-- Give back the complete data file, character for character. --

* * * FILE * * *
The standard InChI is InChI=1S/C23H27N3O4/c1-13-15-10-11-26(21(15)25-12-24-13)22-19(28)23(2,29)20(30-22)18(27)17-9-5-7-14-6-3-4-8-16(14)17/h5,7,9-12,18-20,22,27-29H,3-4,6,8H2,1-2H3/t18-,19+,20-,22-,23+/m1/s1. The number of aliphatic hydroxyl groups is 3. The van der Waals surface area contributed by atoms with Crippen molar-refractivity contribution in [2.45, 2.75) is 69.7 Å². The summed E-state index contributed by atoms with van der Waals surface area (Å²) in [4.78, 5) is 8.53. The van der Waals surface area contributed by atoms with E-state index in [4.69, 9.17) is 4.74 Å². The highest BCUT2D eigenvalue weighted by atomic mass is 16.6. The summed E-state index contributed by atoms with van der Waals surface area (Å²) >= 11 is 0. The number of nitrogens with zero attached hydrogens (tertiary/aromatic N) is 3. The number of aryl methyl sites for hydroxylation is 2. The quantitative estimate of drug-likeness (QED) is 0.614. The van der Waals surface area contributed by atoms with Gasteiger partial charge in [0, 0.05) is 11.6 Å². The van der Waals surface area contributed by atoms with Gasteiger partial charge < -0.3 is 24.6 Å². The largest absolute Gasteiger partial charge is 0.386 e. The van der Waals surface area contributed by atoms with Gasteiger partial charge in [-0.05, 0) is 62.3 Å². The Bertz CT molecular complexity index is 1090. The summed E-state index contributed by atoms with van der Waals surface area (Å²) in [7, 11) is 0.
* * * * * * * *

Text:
The standard InChI is InChI=1S/C23H27N3O4/c1-13-15-10-11-26(21(15)25-12-24-13)22-19(28)23(2,29)20(30-22)18(27)17-9-5-7-14-6-3-4-8-16(14)17/h5,7,9-12,18-20,22,27-29H,3-4,6,8H2,1-2H3/t18-,19+,20-,22-,23+/m1/s1. The number of aliphatic hydroxyl groups is 3. The van der Waals surface area contributed by atoms with Crippen molar-refractivity contribution in [2.45, 2.75) is 69.7 Å². The summed E-state index contributed by atoms with van der Waals surface area (Å²) in [4.78, 5) is 8.53. The van der Waals surface area contributed by atoms with E-state index in [4.69, 9.17) is 4.74 Å². The highest BCUT2D eigenvalue weighted by atomic mass is 16.6. The summed E-state index contributed by atoms with van der Waals surface area (Å²) >= 11 is 0. The number of nitrogens with zero attached hydrogens (tertiary/aromatic N) is 3. The number of aryl methyl sites for hydroxylation is 2. The quantitative estimate of drug-likeness (QED) is 0.614. The van der Waals surface area contributed by atoms with Gasteiger partial charge in [0, 0.05) is 11.6 Å². The van der Waals surface area contributed by atoms with Gasteiger partial charge < -0.3 is 24.6 Å². The largest absolute Gasteiger partial charge is 0.386 e. The van der Waals surface area contributed by atoms with Gasteiger partial charge in [-0.05, 0) is 62.3 Å². The Bertz CT molecular complexity index is 1090. The summed E-state index contributed by atoms with van der Waals surface area (Å²) in [7, 11) is 0.